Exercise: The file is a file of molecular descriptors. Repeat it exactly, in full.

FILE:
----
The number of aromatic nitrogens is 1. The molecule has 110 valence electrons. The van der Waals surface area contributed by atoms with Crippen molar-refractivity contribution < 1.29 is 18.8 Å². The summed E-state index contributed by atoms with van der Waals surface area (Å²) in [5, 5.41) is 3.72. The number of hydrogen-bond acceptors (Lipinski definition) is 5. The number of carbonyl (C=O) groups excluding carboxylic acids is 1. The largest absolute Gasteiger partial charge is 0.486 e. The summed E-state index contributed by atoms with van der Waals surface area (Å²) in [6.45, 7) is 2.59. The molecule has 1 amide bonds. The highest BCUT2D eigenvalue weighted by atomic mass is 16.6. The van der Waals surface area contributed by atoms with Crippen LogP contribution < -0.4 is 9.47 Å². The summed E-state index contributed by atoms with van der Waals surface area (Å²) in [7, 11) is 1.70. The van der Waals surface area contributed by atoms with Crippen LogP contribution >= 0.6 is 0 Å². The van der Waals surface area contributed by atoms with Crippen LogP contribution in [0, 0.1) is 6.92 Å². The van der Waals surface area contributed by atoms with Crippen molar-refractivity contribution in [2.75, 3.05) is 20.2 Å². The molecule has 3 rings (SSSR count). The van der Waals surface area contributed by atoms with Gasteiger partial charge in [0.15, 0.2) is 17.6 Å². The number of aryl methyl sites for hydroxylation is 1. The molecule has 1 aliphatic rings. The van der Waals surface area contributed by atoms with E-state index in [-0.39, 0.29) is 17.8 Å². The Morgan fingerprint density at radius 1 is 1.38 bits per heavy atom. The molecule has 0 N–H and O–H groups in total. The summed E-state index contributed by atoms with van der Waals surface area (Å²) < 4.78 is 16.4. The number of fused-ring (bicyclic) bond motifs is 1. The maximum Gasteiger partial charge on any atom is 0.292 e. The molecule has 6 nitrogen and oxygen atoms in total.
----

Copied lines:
The number of aromatic nitrogens is 1. The molecule has 110 valence electrons. The van der Waals surface area contributed by atoms with Crippen molar-refractivity contribution < 1.29 is 18.8 Å². The summed E-state index contributed by atoms with van der Waals surface area (Å²) in [5, 5.41) is 3.72. The number of hydrogen-bond acceptors (Lipinski definition) is 5. The number of carbonyl (C=O) groups excluding carboxylic acids is 1. The largest absolute Gasteiger partial charge is 0.486 e. The summed E-state index contributed by atoms with van der Waals surface area (Å²) in [6.45, 7) is 2.59. The molecule has 1 amide bonds. The highest BCUT2D eigenvalue weighted by atomic mass is 16.6. The van der Waals surface area contributed by atoms with Crippen LogP contribution < -0.4 is 9.47 Å². The summed E-state index contributed by atoms with van der Waals surface area (Å²) in [7, 11) is 1.70. The van der Waals surface area contributed by atoms with Crippen LogP contribution >= 0.6 is 0 Å². The van der Waals surface area contributed by atoms with Crippen LogP contribution in [0, 0.1) is 6.92 Å². The van der Waals surface area contributed by atoms with Crippen molar-refractivity contribution in [2.75, 3.05) is 20.2 Å². The molecule has 3 rings (SSSR count). The van der Waals surface area contributed by atoms with Gasteiger partial charge in [0.15, 0.2) is 17.6 Å². The number of aryl methyl sites for hydroxylation is 1. The molecule has 1 aliphatic rings. The van der Waals surface area contributed by atoms with E-state index in [-0.39, 0.29) is 17.8 Å². The Morgan fingerprint density at radius 1 is 1.38 bits per heavy atom. The molecule has 0 N–H and O–H groups in total. The summed E-state index contributed by atoms with van der Waals surface area (Å²) < 4.78 is 16.4. The number of fused-ring (bicyclic) bond motifs is 1. The maximum Gasteiger partial charge on any atom is 0.292 e. The molecule has 6 nitrogen and oxygen atoms in total.